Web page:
It is kind of addictive. I’ve made another script for dictionary lookups of the unknown words and turned the results into a @PiWordoftheDay twitter bot that will tweet three definitions per day from the word I didn’t know. The aim here it to learn some new words. :) As long as people are enjoying the script, I’m happy. The scores don’t matter that much to me.

    1. Someone plz order a calibrated standard average American from ANSI and try it against the script.

      While you’ve got one on hand, find out what it eats. I keep coming up against “Average american diet contains enough of this and that..” without specifying what it is that’s averagely eaten than contributes it.

  3. “Sanity check” results from manual test with Funk and Wagnals standard desk dictionary… I got an average of 49.5 words a page, because there’s about 50 words a page in it, with 860 total pages. So scored 42,570 with that. So mostly seems to be defined by how many words a page there are. Also if I am only missing about 1% then when the dictionary claims “Over 100,000 words” then it should really come out somewhere near that.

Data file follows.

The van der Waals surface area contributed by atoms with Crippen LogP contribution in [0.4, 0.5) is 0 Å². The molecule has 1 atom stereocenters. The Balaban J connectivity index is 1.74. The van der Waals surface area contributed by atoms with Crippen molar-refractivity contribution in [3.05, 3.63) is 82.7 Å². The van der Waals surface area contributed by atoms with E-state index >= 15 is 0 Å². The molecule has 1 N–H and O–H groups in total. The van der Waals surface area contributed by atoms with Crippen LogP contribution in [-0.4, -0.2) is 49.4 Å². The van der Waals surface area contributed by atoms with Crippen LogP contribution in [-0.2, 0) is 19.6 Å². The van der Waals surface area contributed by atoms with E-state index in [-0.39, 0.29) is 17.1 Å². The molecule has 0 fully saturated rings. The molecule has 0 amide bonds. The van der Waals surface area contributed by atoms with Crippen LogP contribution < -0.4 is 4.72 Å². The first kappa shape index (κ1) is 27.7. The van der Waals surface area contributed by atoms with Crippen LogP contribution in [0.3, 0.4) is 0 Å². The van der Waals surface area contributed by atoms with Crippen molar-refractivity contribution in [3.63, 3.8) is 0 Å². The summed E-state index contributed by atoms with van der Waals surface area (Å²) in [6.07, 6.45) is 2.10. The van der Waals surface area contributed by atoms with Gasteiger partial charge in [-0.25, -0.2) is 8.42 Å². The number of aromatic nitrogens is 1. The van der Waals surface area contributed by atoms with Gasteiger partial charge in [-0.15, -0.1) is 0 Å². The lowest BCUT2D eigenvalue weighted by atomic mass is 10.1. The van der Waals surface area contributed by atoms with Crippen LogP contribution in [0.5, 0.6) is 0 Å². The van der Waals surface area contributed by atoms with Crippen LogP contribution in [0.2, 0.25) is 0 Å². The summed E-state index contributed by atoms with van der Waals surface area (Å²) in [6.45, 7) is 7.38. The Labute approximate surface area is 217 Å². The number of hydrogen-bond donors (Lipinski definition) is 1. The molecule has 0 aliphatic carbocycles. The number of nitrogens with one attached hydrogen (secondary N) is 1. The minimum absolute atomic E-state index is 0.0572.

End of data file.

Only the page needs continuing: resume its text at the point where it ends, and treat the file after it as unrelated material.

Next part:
Also, with physical dictionary, if you land on a word like “set” you can have definitions for that take up a whole page, just first one I could think of, anyway, that would skew your results a bit.

  4. There are problems with the list if it contains systematic chemical names as one can decode them and know what a word is even if it is novel, that is the point of systems such as

    Perhaps the random choice of words should be biased by the word use frequency count (higher means selected more often), as this may have the effect of giving a result that is as accurate as a much larger fully random selection.

    Also I don’t think that there is a direct correlation between the number of words you recognise and the number of words you use in spoken, and separately, in written language.

  5. ‘Corrected’ score of 18434 words and I am so glad that I do *not* know any of the words I said I didn’t know.

    My vocabulary is plenty expressive enough without them.